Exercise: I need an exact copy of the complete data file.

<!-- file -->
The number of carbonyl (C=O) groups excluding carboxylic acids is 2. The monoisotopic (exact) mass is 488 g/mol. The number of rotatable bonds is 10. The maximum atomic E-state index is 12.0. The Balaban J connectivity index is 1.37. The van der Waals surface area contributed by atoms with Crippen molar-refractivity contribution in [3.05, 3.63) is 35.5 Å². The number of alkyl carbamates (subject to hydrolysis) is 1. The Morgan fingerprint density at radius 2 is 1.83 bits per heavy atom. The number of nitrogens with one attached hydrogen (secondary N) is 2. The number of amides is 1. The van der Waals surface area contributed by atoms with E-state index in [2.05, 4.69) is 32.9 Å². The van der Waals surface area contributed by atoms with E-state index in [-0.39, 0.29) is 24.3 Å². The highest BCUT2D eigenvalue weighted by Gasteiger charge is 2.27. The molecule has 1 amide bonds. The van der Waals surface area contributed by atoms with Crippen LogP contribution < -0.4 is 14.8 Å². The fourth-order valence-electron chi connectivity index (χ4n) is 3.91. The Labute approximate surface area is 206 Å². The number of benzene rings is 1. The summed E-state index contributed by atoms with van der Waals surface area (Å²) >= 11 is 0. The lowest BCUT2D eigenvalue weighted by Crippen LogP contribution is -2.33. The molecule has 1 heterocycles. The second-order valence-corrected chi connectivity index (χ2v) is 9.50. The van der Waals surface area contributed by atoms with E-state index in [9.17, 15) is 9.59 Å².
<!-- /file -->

The number of carbonyl (C=O) groups excluding carboxylic acids is 2. The monoisotopic (exact) mass is 488 g/mol. The number of rotatable bonds is 10. The maximum atomic E-state index is 12.0. The Balaban J connectivity index is 1.37. The van der Waals surface area contributed by atoms with Crippen molar-refractivity contribution in [3.05, 3.63) is 35.5 Å². The number of alkyl carbamates (subject to hydrolysis) is 1. The Morgan fingerprint density at radius 2 is 1.83 bits per heavy atom. The number of nitrogens with one attached hydrogen (secondary N) is 2. The number of amides is 1. The van der Waals surface area contributed by atoms with E-state index in [2.05, 4.69) is 32.9 Å². The van der Waals surface area contributed by atoms with E-state index in [-0.39, 0.29) is 24.3 Å². The highest BCUT2D eigenvalue weighted by Gasteiger charge is 2.27. The molecule has 1 amide bonds. The van der Waals surface area contributed by atoms with Crippen LogP contribution < -0.4 is 14.8 Å². The fourth-order valence-electron chi connectivity index (χ4n) is 3.91. The Labute approximate surface area is 206 Å². The number of benzene rings is 1. The summed E-state index contributed by atoms with van der Waals surface area (Å²) >= 11 is 0. The lowest BCUT2D eigenvalue weighted by Crippen LogP contribution is -2.33. The molecule has 1 heterocycles. The second-order valence-corrected chi connectivity index (χ2v) is 9.50. The van der Waals surface area contributed by atoms with E-state index in [9.17, 15) is 9.59 Å².